BCNA News 10 Oct 2017
BCNA to recognise Metastatic Breast Cancer Awareness Day
October is Breast Cancer Awareness Month – a time where thousands of organisations around the world reflect on the importance of reducing the incidence of breast cancer and fighting for a cure for those who have been touched by this disease. As we focus on the importance of survivorship and cure, many of those people living with metastatic breast cancer tell us that their voices can feel lost within this messaging.
On October 13, BCNA will acknowledge Metastatic Breast Cancer Awareness Day in order to shine a spotlight on the importance of improving and extending the lives of women and men living with metastatic breast cancer.
Metastatic breast cancer (also known as stage IV, advanced or secondary breast cancer) is breast cancer that has spread beyond the breast to other organs in the body, such as the bones, lungs, liver or brain. Whilst currently considered incurable, advances in treatment and care mean some people are able to live with metastatic breast cancer for many years.
Director, Policy and Advocacy at BCNA, Danielle Spence, said that while outcomes have vastly improved for Australians with metastatic breast cancer over the past decade, more needs to be done to raise awareness and advocate for better treatment and care.
‘BCNA’s mission is to support all Australians affected by breast cancer, regardless of where they are in their journey. Metastatic Breast Cancer Awareness Day is one way we can send a message to Australians living with metastatic breast cancer that they’re not alone – we hear and support them, and will continue to advocate for better treatment and care on their behalf,’ Danielle said.
Improving access to new and innovative cancer drugs that can improve outcomes for Australians affected by metastatic breast cancer is a major advocacy priority for BCNA.
The organisation has been lobbying for the past year for the Pharmaceutical Benefits Scheme (PBS) listing of a new class of drugs called CDK inhibitors. These drugs have been shown to increase progression-free survival and improve quality of life for women with metastatic breast cancer. Despite being available in many countries around the world they are not yet available on the PBS, meaning they are out of reach for the majority of Australians who may need them.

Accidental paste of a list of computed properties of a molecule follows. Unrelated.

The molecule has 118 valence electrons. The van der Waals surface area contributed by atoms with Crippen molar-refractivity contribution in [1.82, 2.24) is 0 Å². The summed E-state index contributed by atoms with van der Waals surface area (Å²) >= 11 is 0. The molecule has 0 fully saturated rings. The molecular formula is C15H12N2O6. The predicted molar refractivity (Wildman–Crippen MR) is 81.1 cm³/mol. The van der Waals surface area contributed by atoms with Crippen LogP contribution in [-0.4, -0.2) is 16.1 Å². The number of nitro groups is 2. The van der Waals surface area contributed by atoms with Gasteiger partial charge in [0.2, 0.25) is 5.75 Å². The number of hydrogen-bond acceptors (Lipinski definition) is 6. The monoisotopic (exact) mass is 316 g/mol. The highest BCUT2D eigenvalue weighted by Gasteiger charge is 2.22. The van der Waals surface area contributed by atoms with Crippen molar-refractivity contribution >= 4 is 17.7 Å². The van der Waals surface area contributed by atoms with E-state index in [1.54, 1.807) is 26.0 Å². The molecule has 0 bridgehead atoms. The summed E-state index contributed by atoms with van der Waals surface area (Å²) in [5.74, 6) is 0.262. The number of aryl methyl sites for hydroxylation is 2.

BCNA will continue to lobby around the importance of this new class of drugs to ensure they can be added to the PBS as quickly as possible. In addition to our advocacy efforts, BCNA will continue to hold metastatic information forums and develop new resources to support, inform and connect Australians affected by metastatic breast cancer.
Danielle said that past metastatic breast cancer forums have been well attended – some women travel up to 800 kilometres just to meet others who are in a similar situation.
‘Metastatic breast cancer is a tough disease, requiring great courage and resilience from those who live with it. Yet their stories are still not often heard – they have to get together and talk to each other just to hear their disease acknowledged,’ she said.
If you have been diagnosed with metastatic breast cancer BCNA’s revised Hope & Hurdles kit may help you. It has been developed through extensive consultation with people living with metastatic breast cancer, and those who treat and care for them. You can order or download the kit for free from our Hope & Hurdles page.
You can also connect with others in a similar situation on our private Metastatic breast cancer online network group.